Discovering Myself by Getting Lost in City of Joy

Gatha G Namboothiri

`You have to leave the city of your comfort and go into the wilderness of your intuition. What you'll discover will be wonderful. What you'll discover is yourself.''- Alan Alda

Let me put that quote in the right context: I am an 18-year-old Malayalee girl whose passion for pursuing a career in law made her travel all the way from Lord Padmanabha’s city, Thiruvananthapuram, to the City of Joy, Kolkata.

My parents and I heard a lot of “do-not-send-her-this-far” and “you-can-study-law-in-Kerala’’. A friend’s parents were advised against sending her to study Economics in Tata Institute of Social Sciences because she is a GIRL and TISS is situated in faraway and ``unsafe’’ Mumbai. I am sure it took my parents a great deal of courage to quell their fears and let me go study in Kolkata and even travel alone.

So after exactly one day of homesickness and quite a few episodes of cultural shock over six months, I right now find my life pleasantly different. And my journey back home in December for the New Year holidays was just the perfect setting that underscored this new boost of confidence that my lonely existence in Kolkata brought about.

On Dec. 22, the day of my travel, the harsh reality of non-conformation of train tickets confronted me. Along with two of my companions, I quickly jumped to plan B: buy general compartment tickets in the Kolkata-Chennai Coromandel Express and then hope for the mercy of a ticket examiner to get an upgrade to any vacant seat. When I told my father about the 27-hour long adventure I am getting into, he told me to do what I felt was right, and in case of any uneasiness I felt after reaching the station, to head back and take a flight the next day.

Amidst a lot of chaos, we managed to get on to the train at midnight. Shooed away by the elite class in sleeper compartments, we walked through the train at 3’o clock in the morning, looking for the ticket examiner. After listening to our story, the official was kind enough to allot us seats in a three-tier air-conditioned coach, which left us with little money to even buy food for the rest of the journey! I survived the rest of the trip on some cups of tea.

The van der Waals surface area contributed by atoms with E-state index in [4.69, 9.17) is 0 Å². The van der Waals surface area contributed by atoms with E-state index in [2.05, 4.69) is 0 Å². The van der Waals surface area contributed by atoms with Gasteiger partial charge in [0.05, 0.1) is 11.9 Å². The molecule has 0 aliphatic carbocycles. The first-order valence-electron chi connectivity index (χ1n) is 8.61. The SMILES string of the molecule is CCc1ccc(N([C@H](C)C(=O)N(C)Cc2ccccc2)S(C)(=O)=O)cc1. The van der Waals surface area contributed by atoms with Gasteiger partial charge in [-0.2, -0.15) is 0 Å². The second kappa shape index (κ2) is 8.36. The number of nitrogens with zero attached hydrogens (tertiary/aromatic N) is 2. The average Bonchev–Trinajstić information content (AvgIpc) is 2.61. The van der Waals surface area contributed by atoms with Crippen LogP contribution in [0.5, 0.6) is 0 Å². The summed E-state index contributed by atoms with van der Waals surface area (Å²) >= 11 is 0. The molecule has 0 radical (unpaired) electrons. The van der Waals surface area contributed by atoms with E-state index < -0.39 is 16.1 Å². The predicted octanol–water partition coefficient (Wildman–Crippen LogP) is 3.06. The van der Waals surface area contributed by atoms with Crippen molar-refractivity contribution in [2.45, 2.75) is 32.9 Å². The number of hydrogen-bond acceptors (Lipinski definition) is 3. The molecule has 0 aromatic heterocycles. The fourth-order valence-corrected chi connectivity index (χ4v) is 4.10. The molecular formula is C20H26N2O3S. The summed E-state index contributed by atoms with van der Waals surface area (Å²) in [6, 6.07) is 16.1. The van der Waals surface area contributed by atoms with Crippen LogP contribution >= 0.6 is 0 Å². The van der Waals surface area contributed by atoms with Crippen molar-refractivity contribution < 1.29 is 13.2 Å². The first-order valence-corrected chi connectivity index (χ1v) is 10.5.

All through this, I kept calling and messaging my parents in Thiruvananthapuram to tell them what was going on.

I am sure my mother would have had a sleepless night and that my parents must have woken up to another set of stories about girls getting raped and tortured inhumanly. Still, in a world where you find parents on tenterhooks even when their child is five minutes late to reach home, their trust in me was reassuring. And sometimes, your parents’ confidence in you to handle such circumstances is your greatest strength.

Today’s youth cannot handle the pressures of the real world because they have been hidden from it all their life. They are put inside a cocoon, guarded from the bitter realities and not given any say in the decisions that affect them the most. This leads to lack of self confidence among the children. Having faith in your children is one of the best gifts they can get.

I had considered myself independent and free till I went to Kolkata. But then I discovered what I am truly capable of. From Kolkata, I travelled to Gujarat alone for a competition and stayed there for 3 days. I learnt how to create a bank account, how to take care of myself when I am sick. But most importantly, I taught myself how to be my own person and not depend on others around me. And as Alan Alda said, I did discover myself.